Red blood cells (RBCs) contain large amounts of iron and operate in highly oxygenated tissues. As a result, these cells encounter a continuous oxidative stress. Protective mechanisms against oxidation include prevention of formation of reactive oxygen species (ROS), scavenging of various forms of ROS, and repair of oxidized cellular contents. In general, a partial defect in any of these systems can harm RBCs and promote senescence, but is without chronic hemolytic complaints. In this review we summarize the often rare inborn defects that interfere with the various protective mechanisms present in RBCs. NADPH is the main source of reduction equivalents in RBCs, used by most of the protective systems. When NADPH becomes limiting, red cells are prone to being damaged. In many of the severe RBC enzyme deficiencies, a lack of protective enzyme activity is frustrating erythropoiesis or is not restricted to RBCs. Common hereditary RBC disorders, such as thalassemia, sickle-cell trait, and unstable hemoglobins, give rise to increased oxidative stress caused by free heme and iron generated from hemoglobin. The beneficial effect of thalassemia minor, sickle-cell trait, and glucose-6-phosphate dehydrogenase deficiency on survival of malaria infection may well be due to the shared feature of enhanced oxidative stress. This may inhibit parasite growth, enhance uptake of infected RBCs by spleen macrophages, and/or cause less cytoadherence of the infected cells to capillary endothelium. © 2013 Elsevier Inc. All rights reserved.


PubMed | Laboratory of Red Blood Cell Diagnostics
Type: Journal Article | Journal: Hemoglobin | Year: 2014

More than 20,000 blood samples of individuals living in The Netherlands and suspected of hemolytic anemia or diabetes were analyzed by high resolution cation exchange high performance liquid chromatography (HPLC). Besides common disease-related hemoglobins (Hbs), rare variants were also detected. The variant Hbs were retrospectively analyzed by capillary zone electrophoresis (CZE) and by isoelectric focusing (IEF). For unambiguous identification, the globin genes were sequenced. Most of the 80 Hb variants detected by initial screening on HPLC were also separated by capillary electrophoresis (CE), but a few variants were only detectable with one of these methods. Some variants were unstable, had thalassemic properties or increased oxygen affinity, and some interfered with Hb A2 measurement, detection of sickle cell Hb or Hb A1c quantification. Two of the six novel variants, Hb Enschede (HBA2: c.308G > A, p.Ser103Asn) and Hb Weesp (HBA1: c.301C > T, p.Leu101Phe), had no clinical consequences. In contrast, two others appeared clinically significant: Hb Ede (HBB: c.53A > T, p.Lys18Met) caused thalassemia and Hb Waterland (HBB: c.428C > T, pAla143Val) was related to mild polycytemia. Hb A2-Venlo (HBD: c.193G > A, p.Gly65Ser) and Hb A2-Rotterdam (HBD: c.38A > C, p.Asn13Thr) interfered with Hb A2 quantification. This survey shows that HPLC analysis followed by globin gene sequencing of rare variants is an effective method to reveal Hb variants.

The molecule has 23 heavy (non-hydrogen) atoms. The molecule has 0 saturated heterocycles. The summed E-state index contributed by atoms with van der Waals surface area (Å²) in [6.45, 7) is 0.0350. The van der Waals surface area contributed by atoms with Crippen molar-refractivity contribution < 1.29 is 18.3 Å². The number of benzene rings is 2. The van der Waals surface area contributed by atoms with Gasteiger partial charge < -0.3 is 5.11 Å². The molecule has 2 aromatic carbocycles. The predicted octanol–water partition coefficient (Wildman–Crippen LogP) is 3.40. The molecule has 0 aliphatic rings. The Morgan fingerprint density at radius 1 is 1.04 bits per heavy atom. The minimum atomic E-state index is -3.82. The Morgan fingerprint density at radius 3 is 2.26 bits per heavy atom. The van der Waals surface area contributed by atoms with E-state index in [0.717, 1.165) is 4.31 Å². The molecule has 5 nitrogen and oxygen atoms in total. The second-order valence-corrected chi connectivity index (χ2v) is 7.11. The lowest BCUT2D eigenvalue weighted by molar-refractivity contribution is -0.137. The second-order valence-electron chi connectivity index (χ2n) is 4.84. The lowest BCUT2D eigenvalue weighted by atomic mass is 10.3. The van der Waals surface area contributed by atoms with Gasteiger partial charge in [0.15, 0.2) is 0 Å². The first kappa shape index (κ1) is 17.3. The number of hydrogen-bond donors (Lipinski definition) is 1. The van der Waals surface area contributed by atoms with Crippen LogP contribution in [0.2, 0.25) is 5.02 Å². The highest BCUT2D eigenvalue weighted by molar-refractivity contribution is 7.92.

PubMed | University of Amsterdam and Laboratory of Red Blood Cell Diagnostics
Type: | Journal: Free radical biology & medicine | Year: 2014

Red blood cells (RBCs) contain large amounts of iron and operate in highly oxygenated tissues. As a result, these cells encounter a continuous oxidative stress. Protective mechanisms against oxidation include prevention of formation of reactive oxygen species (ROS), scavenging of various forms of ROS, and repair of oxidized cellular contents. In general, a partial defect in any of these systems can harm RBCs and promote senescence, but is without chronic hemolytic complaints. In this review we summarize the often rare inborn defects that interfere with the various protective mechanisms present in RBCs. NADPH is the main source of reduction equivalents in RBCs, used by most of the protective systems. When NADPH becomes limiting, red cells are prone to being damaged. In many of the severe RBC enzyme deficiencies, a lack of protective enzyme activity is frustrating erythropoiesis or is not restricted to RBCs. Common hereditary RBC disorders, such as thalassemia, sickle-cell trait, and unstable hemoglobins, give rise to increased oxidative stress caused by free heme and iron generated from hemoglobin. The beneficial effect of thalassemia minor, sickle-cell trait, and glucose-6-phosphate dehydrogenase deficiency on survival of malaria infection may well be due to the shared feature of enhanced oxidative stress. This may inhibit parasite growth, enhance uptake of infected RBCs by spleen macrophages, and/or cause less cytoadherence of the infected cells to capillary endothelium.